How you respond to problems has a major impact on your teams, your results and ultimately your reputation. Some leaders leap to action, organizing their troops, searching for the root cause and looking to address the issue as quickly as possible. Others seek out who is responsible, trying to find who dropped the ball that created the problem, and basically where to place blame.
But when you take the blame route this will have serious consequences for you, here are 5 ways that playing the blame game will negatively impact you.
You lose your power to solve the problem
When you start to point the finger, not only have you diverted yourself from finding a solution, but by making someone else the source of the problem you are also making them the source of the solution too. When you say “this is your fault”, you are effectively telling them they need to fix this. You are absolving yourselves of blame and saying this is not your fault, not your problem to solve. When yiu give up ownership of the problem, you also give up ownership of searching for the solution.
Effective leaders take ownership of the issue looking to solve it first, and only then do they hold an inquest but here they focus on ensuring the problem doesn’t happen again, not who’s fault it is.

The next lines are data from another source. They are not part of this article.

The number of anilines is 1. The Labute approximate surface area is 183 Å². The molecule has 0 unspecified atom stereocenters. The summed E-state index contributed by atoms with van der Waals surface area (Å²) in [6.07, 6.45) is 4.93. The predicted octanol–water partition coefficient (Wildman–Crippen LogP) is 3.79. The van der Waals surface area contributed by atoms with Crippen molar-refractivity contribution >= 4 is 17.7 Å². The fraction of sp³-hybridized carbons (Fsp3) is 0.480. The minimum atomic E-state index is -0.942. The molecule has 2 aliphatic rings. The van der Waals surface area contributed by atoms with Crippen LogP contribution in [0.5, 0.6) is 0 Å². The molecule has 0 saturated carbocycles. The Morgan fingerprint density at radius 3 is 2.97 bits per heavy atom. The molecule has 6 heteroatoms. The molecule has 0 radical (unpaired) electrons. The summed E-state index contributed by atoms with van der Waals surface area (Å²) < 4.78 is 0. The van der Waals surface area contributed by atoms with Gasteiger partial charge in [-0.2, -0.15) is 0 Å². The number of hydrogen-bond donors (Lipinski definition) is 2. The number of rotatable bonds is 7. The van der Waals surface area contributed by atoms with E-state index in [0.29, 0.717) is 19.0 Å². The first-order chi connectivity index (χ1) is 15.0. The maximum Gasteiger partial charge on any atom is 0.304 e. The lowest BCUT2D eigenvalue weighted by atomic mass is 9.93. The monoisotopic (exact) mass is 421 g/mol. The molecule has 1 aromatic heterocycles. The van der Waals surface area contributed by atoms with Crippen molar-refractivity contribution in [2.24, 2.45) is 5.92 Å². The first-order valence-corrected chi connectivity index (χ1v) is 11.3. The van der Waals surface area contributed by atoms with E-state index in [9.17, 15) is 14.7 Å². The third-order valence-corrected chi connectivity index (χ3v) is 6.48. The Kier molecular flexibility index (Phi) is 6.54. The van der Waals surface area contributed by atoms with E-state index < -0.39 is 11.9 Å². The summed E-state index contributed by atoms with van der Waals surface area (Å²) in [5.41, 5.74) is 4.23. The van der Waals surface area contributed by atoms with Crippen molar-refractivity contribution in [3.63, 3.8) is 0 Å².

Leads to a toxic environment
When you start to blame people it actually gives others the green light for them blame others too, and it doesn’t take long for a blame culture to become the culture within the organization.
Good leaders don’t point the finger, and they are quick to stop others from doing this, because if it’s allowed, then it’s perceived as condoned.
Creates to employee disengagement
When you create a blame culture people become afraid of making mistakes in case they get called out, or the fingers start pointing in their direction. They know the best way to avoid being blamed, either fairly or unfairly, is to do the absolute minimum. So they stop to volunteer or get involved and certainly don’t look to take ownership. All of which leads to employees becoming disengaged.
You need to create a safe environment where people feel that if they make a mistake they will be supported, and the focus will be on solutions and not blame or criticism as this will encourage people to become more involved.
In a blame culture, people need to ensure that if things do go wrong that it won’t come back to them. This approach dilutes their work efforts because, in addition to doing their tasks, they also need to spend time covering their ass, and that effort reduces their effectiveness and productivity.
We need to foster an environment where people feel comfortable about admitting mistakes, learning the lessons and moving on without fear of reproach.
Reduces your effectiveness to lead
When leaders are quick to blame it erodes the trust that the team has in their leader. Leaders are supposed to provide support to their teams, a safe environment and nurture the talents, and blaming others, especially when they are not at fault is an anathema to that. Trust is the cornerstone of leadership and anything that erodes trust erodes your effectiveness as a leader.
Great leaders defend their teams and they take more of the blame because they know that leaders are accountable for the results. This approach actually breeds trust in the leader and that increases a leader’s ability to lead, the engagement from their team and ultimately the results.